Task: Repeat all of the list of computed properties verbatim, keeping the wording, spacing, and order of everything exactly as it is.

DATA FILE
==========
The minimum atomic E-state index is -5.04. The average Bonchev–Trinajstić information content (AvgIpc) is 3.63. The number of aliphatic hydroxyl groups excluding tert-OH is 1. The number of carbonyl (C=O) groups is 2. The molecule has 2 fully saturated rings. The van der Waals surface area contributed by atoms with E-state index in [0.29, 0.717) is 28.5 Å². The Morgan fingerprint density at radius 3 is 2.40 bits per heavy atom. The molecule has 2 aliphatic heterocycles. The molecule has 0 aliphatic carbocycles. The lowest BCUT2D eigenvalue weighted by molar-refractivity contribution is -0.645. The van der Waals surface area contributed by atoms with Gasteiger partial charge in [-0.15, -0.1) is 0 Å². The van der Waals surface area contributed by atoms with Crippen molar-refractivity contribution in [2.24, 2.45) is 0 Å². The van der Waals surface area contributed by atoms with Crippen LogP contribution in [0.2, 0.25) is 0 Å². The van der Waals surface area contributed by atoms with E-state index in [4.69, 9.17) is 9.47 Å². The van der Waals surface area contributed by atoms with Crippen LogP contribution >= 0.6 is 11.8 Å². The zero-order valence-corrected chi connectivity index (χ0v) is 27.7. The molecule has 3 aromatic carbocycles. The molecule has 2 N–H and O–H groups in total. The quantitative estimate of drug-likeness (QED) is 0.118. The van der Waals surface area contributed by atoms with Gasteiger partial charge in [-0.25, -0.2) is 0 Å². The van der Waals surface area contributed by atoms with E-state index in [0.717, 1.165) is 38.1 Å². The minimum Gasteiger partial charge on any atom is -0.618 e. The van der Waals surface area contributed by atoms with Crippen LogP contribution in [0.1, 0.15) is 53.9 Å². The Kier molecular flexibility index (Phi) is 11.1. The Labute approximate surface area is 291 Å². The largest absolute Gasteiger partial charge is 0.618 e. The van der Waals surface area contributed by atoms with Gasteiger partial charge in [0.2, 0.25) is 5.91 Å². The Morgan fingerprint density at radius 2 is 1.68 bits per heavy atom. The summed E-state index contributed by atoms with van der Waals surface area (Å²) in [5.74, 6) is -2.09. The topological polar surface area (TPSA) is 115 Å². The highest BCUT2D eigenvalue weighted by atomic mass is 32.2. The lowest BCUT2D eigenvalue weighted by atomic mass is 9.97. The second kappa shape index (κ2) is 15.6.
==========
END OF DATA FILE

The minimum atomic E-state index is -5.04. The average Bonchev–Trinajstić information content (AvgIpc) is 3.63. The number of aliphatic hydroxyl groups excluding tert-OH is 1. The number of carbonyl (C=O) groups is 2. The molecule has 2 fully saturated rings. The van der Waals surface area contributed by atoms with E-state index in [0.29, 0.717) is 28.5 Å². The Morgan fingerprint density at radius 3 is 2.40 bits per heavy atom. The molecule has 2 aliphatic heterocycles. The molecule has 0 aliphatic carbocycles. The lowest BCUT2D eigenvalue weighted by molar-refractivity contribution is -0.645. The van der Waals surface area contributed by atoms with Gasteiger partial charge in [-0.15, -0.1) is 0 Å². The van der Waals surface area contributed by atoms with Crippen molar-refractivity contribution in [2.24, 2.45) is 0 Å². The van der Waals surface area contributed by atoms with Crippen LogP contribution in [0.2, 0.25) is 0 Å². The van der Waals surface area contributed by atoms with E-state index in [4.69, 9.17) is 9.47 Å². The van der Waals surface area contributed by atoms with Crippen LogP contribution >= 0.6 is 11.8 Å². The zero-order valence-corrected chi connectivity index (χ0v) is 27.7. The molecule has 3 aromatic carbocycles. The molecule has 2 N–H and O–H groups in total. The quantitative estimate of drug-likeness (QED) is 0.118. The van der Waals surface area contributed by atoms with Gasteiger partial charge in [-0.25, -0.2) is 0 Å². The van der Waals surface area contributed by atoms with E-state index in [0.717, 1.165) is 38.1 Å². The minimum Gasteiger partial charge on any atom is -0.618 e. The van der Waals surface area contributed by atoms with Crippen LogP contribution in [0.1, 0.15) is 53.9 Å². The Kier molecular flexibility index (Phi) is 11.1. The Labute approximate surface area is 291 Å². The largest absolute Gasteiger partial charge is 0.618 e. The van der Waals surface area contributed by atoms with Gasteiger partial charge in [0.2, 0.25) is 5.91 Å². The Morgan fingerprint density at radius 2 is 1.68 bits per heavy atom. The summed E-state index contributed by atoms with van der Waals surface area (Å²) in [5.74, 6) is -2.09. The topological polar surface area (TPSA) is 115 Å². The highest BCUT2D eigenvalue weighted by atomic mass is 32.2. The lowest BCUT2D eigenvalue weighted by atomic mass is 9.97. The second kappa shape index (κ2) is 15.6.